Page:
The Strathcona Regional District is not keen on putting climate change warning labels on the region’s gas pumps.
Directors recently listened to a presentation from Matt Hulse who has been travelling the province representing the group Our Horizon.
Hulse, and Our Horizon, are advocating for implementation of the labels on every gas pump across B.C.
The labels, which are mounted on a special pump handle, depict a caribou and baby caribou walking across a frozen tundra with the words: ‘Warning. Use of this fuel product contributes to climate change which may put up to 30% of species at a likely risk of extinction.’
Hulse said the labels are a way to educate people that burning fossil fuels has a negative impact on the environment.
“Our labels will introduce feedback at the very moment people are pumping gas, linking cause and effect,” Hulse said at last week’s Wednesday regional district meeting. “We’re trying to put responsibility in the palm of every day fossil fuel burners, linking them to the problem itself.”
Hulse added that the labels are supposed to work like the graphic warnings on cigarette packages.
“Once people realized the increased cost to taxpayers because of the burden on our health care system, people became more amenable to higher taxes on cigarettes and no smoking zones,” Hulse said. Similar to tobacco products, Hulse added that he would be “quite on board” with higher taxes on gasoline.
“If gas prices go up, the better. It’s the only way we’re going to make people change their behaviour,” Hulse said. “Like cigarettes, we should take them out of use and look at alternative services.”
That alarmed Sayward Director John MacDonald who said rural communities within the regional district don’t have the option of using alternative transportation methods and rely on their vehicles for mobility.
“It concerns me when you say you want to see gas prices go up,” MacDonald said. “Many of us don’t have a transit system we can use. I can’t get from Sayward to here (Campbell River) unless I drive.”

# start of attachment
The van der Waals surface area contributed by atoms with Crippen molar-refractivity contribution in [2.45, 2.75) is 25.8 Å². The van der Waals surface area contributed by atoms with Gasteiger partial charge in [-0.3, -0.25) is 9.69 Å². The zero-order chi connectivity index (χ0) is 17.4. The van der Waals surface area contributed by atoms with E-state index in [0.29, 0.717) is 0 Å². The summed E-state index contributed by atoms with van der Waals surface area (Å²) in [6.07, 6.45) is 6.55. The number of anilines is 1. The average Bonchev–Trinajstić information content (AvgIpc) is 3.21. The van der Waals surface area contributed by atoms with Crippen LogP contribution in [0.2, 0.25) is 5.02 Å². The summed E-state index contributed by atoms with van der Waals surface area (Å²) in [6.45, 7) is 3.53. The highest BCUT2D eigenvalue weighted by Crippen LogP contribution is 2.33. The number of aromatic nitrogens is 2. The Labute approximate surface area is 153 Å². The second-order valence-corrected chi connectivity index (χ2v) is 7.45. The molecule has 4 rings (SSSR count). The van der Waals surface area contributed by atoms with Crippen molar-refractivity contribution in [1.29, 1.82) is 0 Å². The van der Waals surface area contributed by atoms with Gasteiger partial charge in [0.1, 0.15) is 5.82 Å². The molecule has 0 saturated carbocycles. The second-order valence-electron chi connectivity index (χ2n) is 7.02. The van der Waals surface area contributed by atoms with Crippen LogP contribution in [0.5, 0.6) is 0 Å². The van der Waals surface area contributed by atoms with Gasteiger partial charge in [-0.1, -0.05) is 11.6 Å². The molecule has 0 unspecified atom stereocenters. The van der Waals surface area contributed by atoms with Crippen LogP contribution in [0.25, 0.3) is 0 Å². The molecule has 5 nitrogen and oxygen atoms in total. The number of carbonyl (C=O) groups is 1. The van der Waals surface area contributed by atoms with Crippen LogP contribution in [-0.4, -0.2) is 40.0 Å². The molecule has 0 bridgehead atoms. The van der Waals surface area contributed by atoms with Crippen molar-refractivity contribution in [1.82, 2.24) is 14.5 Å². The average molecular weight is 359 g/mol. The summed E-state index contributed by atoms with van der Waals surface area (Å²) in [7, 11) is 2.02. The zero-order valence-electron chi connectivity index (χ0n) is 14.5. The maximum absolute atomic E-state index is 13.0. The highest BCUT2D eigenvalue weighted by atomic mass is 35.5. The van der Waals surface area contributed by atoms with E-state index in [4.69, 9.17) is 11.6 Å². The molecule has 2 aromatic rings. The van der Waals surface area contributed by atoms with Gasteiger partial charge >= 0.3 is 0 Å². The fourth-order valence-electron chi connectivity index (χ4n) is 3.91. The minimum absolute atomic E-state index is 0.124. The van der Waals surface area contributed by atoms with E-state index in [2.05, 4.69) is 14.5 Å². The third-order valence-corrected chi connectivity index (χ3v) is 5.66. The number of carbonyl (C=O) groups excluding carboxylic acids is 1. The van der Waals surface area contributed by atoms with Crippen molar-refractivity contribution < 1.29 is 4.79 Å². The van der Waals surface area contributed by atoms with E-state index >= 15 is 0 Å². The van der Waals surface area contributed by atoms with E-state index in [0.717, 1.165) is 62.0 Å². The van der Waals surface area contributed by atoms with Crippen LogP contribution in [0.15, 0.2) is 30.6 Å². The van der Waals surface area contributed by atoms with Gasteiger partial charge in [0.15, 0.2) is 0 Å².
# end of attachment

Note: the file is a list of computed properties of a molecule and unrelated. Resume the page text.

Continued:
Campbell River Director Charlie Cornfield suggested directors, if they felt so inclined, could stick a label on a gas pump the next time they fill up, rather than all gas stations being legislated to do so.
“Here’s an idea, why not just give us these labels with the sticky on the back and we can peel it off and if a director so wishes, they can stick it on the gas pump the next time we go and there, it’s done and we participated,” Cornfield said. “Because if it’s mandated as a law to do, there’s going to be a cost associated and it will be an inflated cost passed on to the retailer.
Area A Director Gerald Whalley, meanwhile, said he disagrees that the labels are necessary.
“I disagree with your basic premise,” Whalley said. “There are many scientists who say that carbon emission is not the main cause, that there are other causes. So I don’t support the province-wide advertisement on fossil fuels. I don’t think it’s going to change the planet.”
Hulse disagreed with Whalley, citing a recently leaked email written by an ExxonMobil climate expert in 1981.
“It says that they indeed knew about climate change, as early as the late 1970s, but withheld information from the public and that they funded a climate change denial campaign,” Hulse said. “So when we see scientists disputing climate change we often find they’re funded by oil companies.”
Nevertheless, the board of directors simply received Hulse’s presentation and took no further action. Hulse had requested the board write a letter to Premier Christy Clark urging implementation of the labels.
The City of Campbell River, meanwhile, was in receipt of a letter from Hulse requesting he be allowed to make a presentation to city council at its Sept. 14 meeting. Hulse, however, was not on the agenda as a presenter at that meeting and council simply received the letter, taking no further action. North Vancouver is the only municipality to go ahead with the labels.